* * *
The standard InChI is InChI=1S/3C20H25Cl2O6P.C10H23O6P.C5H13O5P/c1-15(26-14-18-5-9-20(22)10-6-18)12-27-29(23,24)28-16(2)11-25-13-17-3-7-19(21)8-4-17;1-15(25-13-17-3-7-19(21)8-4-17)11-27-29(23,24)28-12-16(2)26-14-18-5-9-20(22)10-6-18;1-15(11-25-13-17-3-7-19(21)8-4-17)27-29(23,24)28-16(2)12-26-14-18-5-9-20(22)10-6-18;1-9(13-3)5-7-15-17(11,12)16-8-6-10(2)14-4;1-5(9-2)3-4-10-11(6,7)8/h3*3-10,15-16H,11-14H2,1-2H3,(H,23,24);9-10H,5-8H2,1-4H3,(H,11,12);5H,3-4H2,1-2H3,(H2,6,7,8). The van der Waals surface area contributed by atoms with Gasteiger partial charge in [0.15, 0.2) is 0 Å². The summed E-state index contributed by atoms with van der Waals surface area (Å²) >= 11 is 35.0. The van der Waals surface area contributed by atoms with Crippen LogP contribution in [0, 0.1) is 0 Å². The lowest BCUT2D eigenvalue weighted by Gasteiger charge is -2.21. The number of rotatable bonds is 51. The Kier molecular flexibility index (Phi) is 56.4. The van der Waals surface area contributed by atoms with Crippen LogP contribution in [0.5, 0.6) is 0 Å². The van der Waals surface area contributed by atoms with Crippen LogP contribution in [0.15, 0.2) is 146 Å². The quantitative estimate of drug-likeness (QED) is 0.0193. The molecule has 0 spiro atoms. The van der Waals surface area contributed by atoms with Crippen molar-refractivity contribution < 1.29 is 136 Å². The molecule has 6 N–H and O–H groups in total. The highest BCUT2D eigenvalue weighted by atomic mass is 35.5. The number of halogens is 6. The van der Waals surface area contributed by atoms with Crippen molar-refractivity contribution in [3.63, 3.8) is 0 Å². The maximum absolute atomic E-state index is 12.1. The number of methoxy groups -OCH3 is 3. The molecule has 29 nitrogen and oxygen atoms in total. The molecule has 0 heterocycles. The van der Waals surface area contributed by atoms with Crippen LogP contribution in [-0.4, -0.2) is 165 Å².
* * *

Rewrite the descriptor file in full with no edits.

The standard InChI is InChI=1S/3C20H25Cl2O6P.C10H23O6P.C5H13O5P/c1-15(26-14-18-5-9-20(22)10-6-18)12-27-29(23,24)28-16(2)11-25-13-17-3-7-19(21)8-4-17;1-15(25-13-17-3-7-19(21)8-4-17)11-27-29(23,24)28-12-16(2)26-14-18-5-9-20(22)10-6-18;1-15(11-25-13-17-3-7-19(21)8-4-17)27-29(23,24)28-16(2)12-26-14-18-5-9-20(22)10-6-18;1-9(13-3)5-7-15-17(11,12)16-8-6-10(2)14-4;1-5(9-2)3-4-10-11(6,7)8/h3*3-10,15-16H,11-14H2,1-2H3,(H,23,24);9-10H,5-8H2,1-4H3,(H,11,12);5H,3-4H2,1-2H3,(H2,6,7,8). The van der Waals surface area contributed by atoms with Gasteiger partial charge in [0.15, 0.2) is 0 Å². The summed E-state index contributed by atoms with van der Waals surface area (Å²) >= 11 is 35.0. The van der Waals surface area contributed by atoms with Crippen LogP contribution in [0, 0.1) is 0 Å². The lowest BCUT2D eigenvalue weighted by Gasteiger charge is -2.21. The number of rotatable bonds is 51. The Kier molecular flexibility index (Phi) is 56.4. The van der Waals surface area contributed by atoms with Crippen LogP contribution in [0.5, 0.6) is 0 Å². The van der Waals surface area contributed by atoms with Crippen LogP contribution in [0.15, 0.2) is 146 Å². The quantitative estimate of drug-likeness (QED) is 0.0193. The molecule has 0 spiro atoms. The van der Waals surface area contributed by atoms with Crippen molar-refractivity contribution < 1.29 is 136 Å². The molecule has 6 N–H and O–H groups in total. The highest BCUT2D eigenvalue weighted by atomic mass is 35.5. The number of halogens is 6. The van der Waals surface area contributed by atoms with Crippen molar-refractivity contribution in [3.63, 3.8) is 0 Å². The maximum absolute atomic E-state index is 12.1. The number of methoxy groups -OCH3 is 3. The molecule has 29 nitrogen and oxygen atoms in total. The molecule has 0 heterocycles. The van der Waals surface area contributed by atoms with Crippen LogP contribution in [-0.4, -0.2) is 165 Å².